SAN FRANCISCO -- Ford Motor Co. CEO Jim Hackett doesn't foresee a robot takeover when it comes to the advent of autonomous vehicles.
Hackett outlined his vision for future mobility at Ford's City of Tomorrow event in San Francisco on Thursday. Rather than predict an all pod-car streetscape within the next decade, he said technology will gradually augment current challenges, easing pain points such as limited parking and vehicle access that commuters deal with on a daily basis.
"When you paint the robots as perfect and humans as imperfect, we've made a big mistake," Hackett said. "We don't need the robot to get around."
Hackett, who formerly headed Ford's Smart Mobility subsidiary before replacing Mark Fields as CEO in May, has been tasked with formulating Ford's mobility strategy in an increasingly competitive field. The company has invested in various transportation technologies, including lidar-maker Velodyne, mapping startup Civil Maps, bike-share company Motivate, ride-sharing startup Chariot and autonomous driving startup Argo AI.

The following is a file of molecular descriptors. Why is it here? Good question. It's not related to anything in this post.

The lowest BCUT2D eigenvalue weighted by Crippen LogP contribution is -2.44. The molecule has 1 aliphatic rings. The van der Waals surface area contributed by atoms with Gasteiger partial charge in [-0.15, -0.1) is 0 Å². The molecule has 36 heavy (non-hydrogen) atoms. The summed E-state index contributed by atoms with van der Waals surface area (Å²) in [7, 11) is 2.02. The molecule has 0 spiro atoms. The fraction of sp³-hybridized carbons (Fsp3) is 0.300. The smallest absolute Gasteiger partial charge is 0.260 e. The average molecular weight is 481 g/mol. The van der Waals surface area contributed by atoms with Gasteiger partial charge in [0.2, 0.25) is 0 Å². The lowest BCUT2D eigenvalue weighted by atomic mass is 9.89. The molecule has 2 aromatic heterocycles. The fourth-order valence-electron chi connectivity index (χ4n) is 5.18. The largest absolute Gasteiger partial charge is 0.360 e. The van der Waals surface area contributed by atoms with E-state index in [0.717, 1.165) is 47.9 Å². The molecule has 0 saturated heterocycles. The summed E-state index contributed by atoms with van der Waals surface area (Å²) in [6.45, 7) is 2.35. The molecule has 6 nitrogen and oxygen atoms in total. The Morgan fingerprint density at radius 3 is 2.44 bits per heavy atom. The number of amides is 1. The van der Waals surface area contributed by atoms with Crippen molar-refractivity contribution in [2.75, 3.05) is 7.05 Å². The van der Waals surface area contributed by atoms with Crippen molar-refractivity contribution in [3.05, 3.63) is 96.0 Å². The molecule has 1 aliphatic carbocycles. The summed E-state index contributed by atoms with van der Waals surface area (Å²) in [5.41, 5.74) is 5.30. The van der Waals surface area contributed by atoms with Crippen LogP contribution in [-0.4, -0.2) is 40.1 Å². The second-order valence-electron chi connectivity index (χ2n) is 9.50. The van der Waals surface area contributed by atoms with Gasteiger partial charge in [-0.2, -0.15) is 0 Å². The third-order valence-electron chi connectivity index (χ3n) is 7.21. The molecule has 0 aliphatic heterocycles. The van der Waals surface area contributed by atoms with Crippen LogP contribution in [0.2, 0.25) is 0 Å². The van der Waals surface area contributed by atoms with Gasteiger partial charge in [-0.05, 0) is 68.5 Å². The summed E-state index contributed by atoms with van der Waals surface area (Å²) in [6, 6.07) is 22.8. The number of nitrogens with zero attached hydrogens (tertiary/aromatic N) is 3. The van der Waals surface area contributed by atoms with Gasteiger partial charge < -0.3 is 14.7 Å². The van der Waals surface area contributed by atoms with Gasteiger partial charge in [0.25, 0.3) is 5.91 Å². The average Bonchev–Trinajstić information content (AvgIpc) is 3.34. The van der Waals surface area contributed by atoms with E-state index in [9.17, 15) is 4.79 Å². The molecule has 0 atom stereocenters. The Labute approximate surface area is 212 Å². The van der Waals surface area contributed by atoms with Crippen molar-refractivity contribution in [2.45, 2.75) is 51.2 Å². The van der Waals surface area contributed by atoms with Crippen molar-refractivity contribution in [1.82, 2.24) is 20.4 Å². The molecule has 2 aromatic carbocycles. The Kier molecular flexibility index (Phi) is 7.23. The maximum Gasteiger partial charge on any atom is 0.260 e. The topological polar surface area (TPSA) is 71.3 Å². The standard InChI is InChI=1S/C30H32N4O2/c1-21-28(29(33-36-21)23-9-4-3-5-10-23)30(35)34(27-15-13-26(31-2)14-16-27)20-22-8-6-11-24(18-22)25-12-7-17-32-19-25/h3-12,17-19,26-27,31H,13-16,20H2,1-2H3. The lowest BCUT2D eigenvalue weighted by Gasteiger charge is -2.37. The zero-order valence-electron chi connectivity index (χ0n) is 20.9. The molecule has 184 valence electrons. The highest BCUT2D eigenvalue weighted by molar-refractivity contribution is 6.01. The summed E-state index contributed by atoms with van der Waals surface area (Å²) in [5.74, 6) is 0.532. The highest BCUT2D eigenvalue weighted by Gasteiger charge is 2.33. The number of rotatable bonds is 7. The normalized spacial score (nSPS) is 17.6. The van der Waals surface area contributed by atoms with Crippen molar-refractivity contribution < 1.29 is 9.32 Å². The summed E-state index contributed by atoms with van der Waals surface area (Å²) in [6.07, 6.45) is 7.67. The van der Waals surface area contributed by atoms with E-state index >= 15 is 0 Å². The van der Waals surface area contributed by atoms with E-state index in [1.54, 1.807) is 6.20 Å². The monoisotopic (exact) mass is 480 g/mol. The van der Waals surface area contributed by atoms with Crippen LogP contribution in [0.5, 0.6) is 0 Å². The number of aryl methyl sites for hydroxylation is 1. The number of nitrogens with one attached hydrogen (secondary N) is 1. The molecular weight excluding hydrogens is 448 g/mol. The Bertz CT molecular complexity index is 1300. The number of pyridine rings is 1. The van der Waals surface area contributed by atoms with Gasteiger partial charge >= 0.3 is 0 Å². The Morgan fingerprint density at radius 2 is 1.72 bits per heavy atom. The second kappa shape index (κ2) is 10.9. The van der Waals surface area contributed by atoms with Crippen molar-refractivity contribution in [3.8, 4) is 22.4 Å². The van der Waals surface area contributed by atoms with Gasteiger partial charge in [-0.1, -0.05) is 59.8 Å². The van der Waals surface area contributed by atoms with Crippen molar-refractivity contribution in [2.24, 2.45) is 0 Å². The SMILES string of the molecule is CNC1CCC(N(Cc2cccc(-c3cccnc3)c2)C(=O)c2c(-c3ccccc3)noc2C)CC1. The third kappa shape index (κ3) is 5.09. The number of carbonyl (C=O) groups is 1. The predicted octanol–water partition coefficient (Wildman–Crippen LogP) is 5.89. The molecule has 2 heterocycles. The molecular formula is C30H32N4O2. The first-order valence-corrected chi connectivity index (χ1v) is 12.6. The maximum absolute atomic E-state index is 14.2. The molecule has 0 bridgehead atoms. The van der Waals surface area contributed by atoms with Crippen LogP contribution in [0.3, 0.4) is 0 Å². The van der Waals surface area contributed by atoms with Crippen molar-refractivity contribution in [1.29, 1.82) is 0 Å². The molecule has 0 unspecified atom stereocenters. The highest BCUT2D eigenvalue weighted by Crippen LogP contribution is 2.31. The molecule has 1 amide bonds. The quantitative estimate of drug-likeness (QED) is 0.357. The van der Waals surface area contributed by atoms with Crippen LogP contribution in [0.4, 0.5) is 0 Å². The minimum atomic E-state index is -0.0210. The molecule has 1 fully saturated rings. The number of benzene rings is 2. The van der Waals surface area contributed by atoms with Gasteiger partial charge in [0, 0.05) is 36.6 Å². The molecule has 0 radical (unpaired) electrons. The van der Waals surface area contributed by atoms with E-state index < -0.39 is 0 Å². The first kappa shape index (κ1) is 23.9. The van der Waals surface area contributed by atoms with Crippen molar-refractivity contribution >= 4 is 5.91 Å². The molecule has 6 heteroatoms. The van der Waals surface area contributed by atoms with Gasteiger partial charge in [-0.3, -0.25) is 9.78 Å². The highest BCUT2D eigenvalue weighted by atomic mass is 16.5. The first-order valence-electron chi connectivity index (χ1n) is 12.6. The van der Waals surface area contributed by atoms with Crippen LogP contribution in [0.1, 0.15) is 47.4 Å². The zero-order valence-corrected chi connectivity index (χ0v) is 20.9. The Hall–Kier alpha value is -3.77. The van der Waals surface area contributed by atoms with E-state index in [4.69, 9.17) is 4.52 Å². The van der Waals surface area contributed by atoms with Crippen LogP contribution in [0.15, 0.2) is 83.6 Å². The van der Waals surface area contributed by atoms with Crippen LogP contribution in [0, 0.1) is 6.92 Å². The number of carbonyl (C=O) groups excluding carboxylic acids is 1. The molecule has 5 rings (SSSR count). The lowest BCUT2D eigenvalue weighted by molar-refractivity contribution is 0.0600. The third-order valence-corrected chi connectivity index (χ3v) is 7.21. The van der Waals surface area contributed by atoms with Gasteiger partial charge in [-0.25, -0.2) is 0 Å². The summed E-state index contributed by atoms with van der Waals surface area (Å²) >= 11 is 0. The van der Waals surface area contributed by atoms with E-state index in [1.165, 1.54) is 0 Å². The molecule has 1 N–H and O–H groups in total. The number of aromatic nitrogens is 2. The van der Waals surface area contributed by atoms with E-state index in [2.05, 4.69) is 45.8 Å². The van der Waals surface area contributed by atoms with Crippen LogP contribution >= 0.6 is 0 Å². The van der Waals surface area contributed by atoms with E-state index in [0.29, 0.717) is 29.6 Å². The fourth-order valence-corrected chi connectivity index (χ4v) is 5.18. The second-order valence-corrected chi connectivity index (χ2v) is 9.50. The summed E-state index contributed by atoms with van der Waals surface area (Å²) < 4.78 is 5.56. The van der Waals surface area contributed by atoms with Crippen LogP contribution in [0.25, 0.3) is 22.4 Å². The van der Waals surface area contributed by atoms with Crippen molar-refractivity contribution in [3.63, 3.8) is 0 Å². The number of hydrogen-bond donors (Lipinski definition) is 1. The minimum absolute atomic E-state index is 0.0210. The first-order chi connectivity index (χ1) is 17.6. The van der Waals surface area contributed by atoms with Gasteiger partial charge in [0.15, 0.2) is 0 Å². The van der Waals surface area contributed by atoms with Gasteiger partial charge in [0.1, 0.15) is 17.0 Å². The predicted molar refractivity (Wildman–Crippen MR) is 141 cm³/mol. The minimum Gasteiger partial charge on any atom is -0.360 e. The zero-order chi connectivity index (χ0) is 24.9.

In July, Hackett said he was using his first 100 days as CEO to review Ford's future product plans -- which includes the introduction of a Level 4 self-driving vehicle for commercial use by 2021.
To make the most of technological innovations in transportation, companies must examine every perspective, Hackett said, and work to create an egalitarian system. While automated technology can ease problems such as crash avoidance, navigating traffic accidents and parking options, it can't fully address problems of equal access on its own.
Hackett said a combination of analog and new technologies will be necessary to create a better transportation environment.
"Networks only get stronger by inclusion, there's no gain by carving someone out," he said.
Hackett acknowledged that some of Ford's competitors in autonomous vehicle development have gained an advantage in data collection by operating services off of smartphones, adding that to deliver effective mobility services, Ford must be able to understand consumer patterns and preferences.
"We need to be able to piece together these attributes of what inside a city are the pain points for customers today," he said. "We can then marry that technological capability to the stepping stones of the pain points in a city."